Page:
Sharon Stewart is no stranger to many of southeast Michigan’s healthcare facilities. For years, the now 64-year-old went from doctor to doctor, trying to find someone who could diagnose her increasingly debilitating condition, which was causing severe symptoms, including high blood pressure, excruciating migraines, bleeding in her eyes and fainting spells. She was finally diagnosed with pulmonary hypertension (PH) — high blood pressure in the pulmonary arteries of the lungs. PH can have no known cause, can be genetic or can be caused by drugs or toxins. It can also occur because of an underlying disease or health issue.
A frightening diagnosis, three PH treatment options
Sharon’s doctor told her pulmonary hypertension was a rare and fatal condition and gave her two years to live. “He didn’t know there was a treatment for it,” says Sharon.
Afraid and frustrated, Sharon was referred to the University of Michigan Frankel Cardiovascular Center, where she met Dr. Vallerie McLaughlin, director of the U-M Pulmonary Hypertension Program. “I asked Dr. McLaughlin if she could fix me. She said, ‘No, but I can help you,’” recalls Sharon. Those were the only words she needed to hear.
The help came in the way of three pulmonary hypertension treatment options for Sharon: Flolan (intravenously), subcutaneous (SC) Remodulin, or a chance to participate in a yearlong study for intravenous Remodulin. Sharon initially chose Remodulin via IV and immediately noticed a change in her health. She eventually transitioned to SC Remodulin, with good results.
Still getting better
“Eleven years later and I’m still getting better,” Sharon says. Getting better means going from barely able to walk to riding bicycles with her grandkids and walking “faster and farther than a healthy woman of my age,” Sharon says proudly. “I’m very active and self-sufficient now, thanks to Dr. McLaughlin. I can do my own shopping, cleaning and laundry.” She’s also able to take trips via car or airplane, something she wouldn’t dream of doing before being treated at the University of Michigan. Sharon says she’s feeling so good that she and three friends are planning a two-month road trip to Alaska in the spring.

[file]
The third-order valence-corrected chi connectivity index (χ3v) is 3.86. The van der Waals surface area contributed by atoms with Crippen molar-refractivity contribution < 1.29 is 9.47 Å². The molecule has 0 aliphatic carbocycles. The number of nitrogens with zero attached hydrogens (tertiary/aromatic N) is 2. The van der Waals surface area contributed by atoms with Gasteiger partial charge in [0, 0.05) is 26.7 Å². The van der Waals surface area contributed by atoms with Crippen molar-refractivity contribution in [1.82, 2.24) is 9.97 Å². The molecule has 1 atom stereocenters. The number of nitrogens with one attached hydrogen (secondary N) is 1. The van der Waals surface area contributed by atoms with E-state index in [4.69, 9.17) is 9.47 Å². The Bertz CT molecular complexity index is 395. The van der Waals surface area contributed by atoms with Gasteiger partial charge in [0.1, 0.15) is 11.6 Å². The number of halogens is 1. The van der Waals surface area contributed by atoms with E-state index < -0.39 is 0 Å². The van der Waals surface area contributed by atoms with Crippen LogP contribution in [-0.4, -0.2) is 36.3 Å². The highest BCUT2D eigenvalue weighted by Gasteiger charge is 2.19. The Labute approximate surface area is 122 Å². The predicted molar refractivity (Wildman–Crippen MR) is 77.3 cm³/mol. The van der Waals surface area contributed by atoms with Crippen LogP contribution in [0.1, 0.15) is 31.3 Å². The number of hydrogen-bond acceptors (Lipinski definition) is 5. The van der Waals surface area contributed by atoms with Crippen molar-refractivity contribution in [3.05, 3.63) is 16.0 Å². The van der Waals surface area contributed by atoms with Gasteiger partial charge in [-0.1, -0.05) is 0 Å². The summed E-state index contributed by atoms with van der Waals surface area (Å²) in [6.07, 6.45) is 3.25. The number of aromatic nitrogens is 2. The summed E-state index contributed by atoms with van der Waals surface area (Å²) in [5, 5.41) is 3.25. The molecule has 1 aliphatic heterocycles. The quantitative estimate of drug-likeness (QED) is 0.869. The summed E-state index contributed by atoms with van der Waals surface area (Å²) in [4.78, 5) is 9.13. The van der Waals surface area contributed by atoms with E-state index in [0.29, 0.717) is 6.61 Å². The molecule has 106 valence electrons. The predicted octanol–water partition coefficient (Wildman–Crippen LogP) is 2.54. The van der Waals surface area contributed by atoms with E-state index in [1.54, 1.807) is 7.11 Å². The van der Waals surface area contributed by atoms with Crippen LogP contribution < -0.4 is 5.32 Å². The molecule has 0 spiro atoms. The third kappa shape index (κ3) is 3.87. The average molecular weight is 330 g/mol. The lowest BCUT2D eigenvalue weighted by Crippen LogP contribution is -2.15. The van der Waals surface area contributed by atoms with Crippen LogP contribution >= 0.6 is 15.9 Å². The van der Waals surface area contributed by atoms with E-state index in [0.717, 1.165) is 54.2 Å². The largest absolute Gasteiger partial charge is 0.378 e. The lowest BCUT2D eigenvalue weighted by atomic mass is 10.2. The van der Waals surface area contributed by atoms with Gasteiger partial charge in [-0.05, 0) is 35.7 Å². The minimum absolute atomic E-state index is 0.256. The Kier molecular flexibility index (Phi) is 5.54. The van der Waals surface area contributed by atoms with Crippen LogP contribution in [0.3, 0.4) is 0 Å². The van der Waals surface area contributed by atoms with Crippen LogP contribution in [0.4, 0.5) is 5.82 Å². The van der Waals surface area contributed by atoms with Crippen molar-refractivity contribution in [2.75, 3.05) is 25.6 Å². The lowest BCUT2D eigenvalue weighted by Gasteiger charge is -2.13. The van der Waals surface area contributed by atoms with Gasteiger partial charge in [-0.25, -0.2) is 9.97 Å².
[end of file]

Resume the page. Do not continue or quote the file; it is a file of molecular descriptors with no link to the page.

Mentoring to make a difference
This new lease on life has made Sharon aware of the need to help others who are suffering with pulmonary hypertension. She is a mentor with an independent PH support group, a mentor for new patients at the University of Michigan and an active member of a U-M support group for patients struggling with pulmonary hypertension. Sharon says she found great comfort in the U-M support group after her first meeting.
“PH patients don’t always look sick,” she says. “We have ups and downs, and people don’t understand what we’re going through. In the support group, we exchange ideas and feelings and compare treatments. We help each other, especially the ‘newbies’. You’re so scared when you find out about the disease. There are a lot of hurdles to overcome when you’re first diagnosed. If I can give one patient hope, it’s my way of giving back.”
Sharon would love to see a cure for PH, but if that day doesn’t come in time for her, she says, “I’m happy where I am.”
Take the next steps
- Read about another patient living with pulmonary hypertension.
- Drug combo reduces risk for pulmonary hypertension hospitalizations.
- Cross country walker visits Ann Arbor on trek for Pulmonary Hypertension Association.
The University of Michigan Samuel and Jean Frankel Cardivascular Center is a top-ranked heart and heart surgery program among Michigan hospitals. To learn more, visit our website at www.umcvc.org.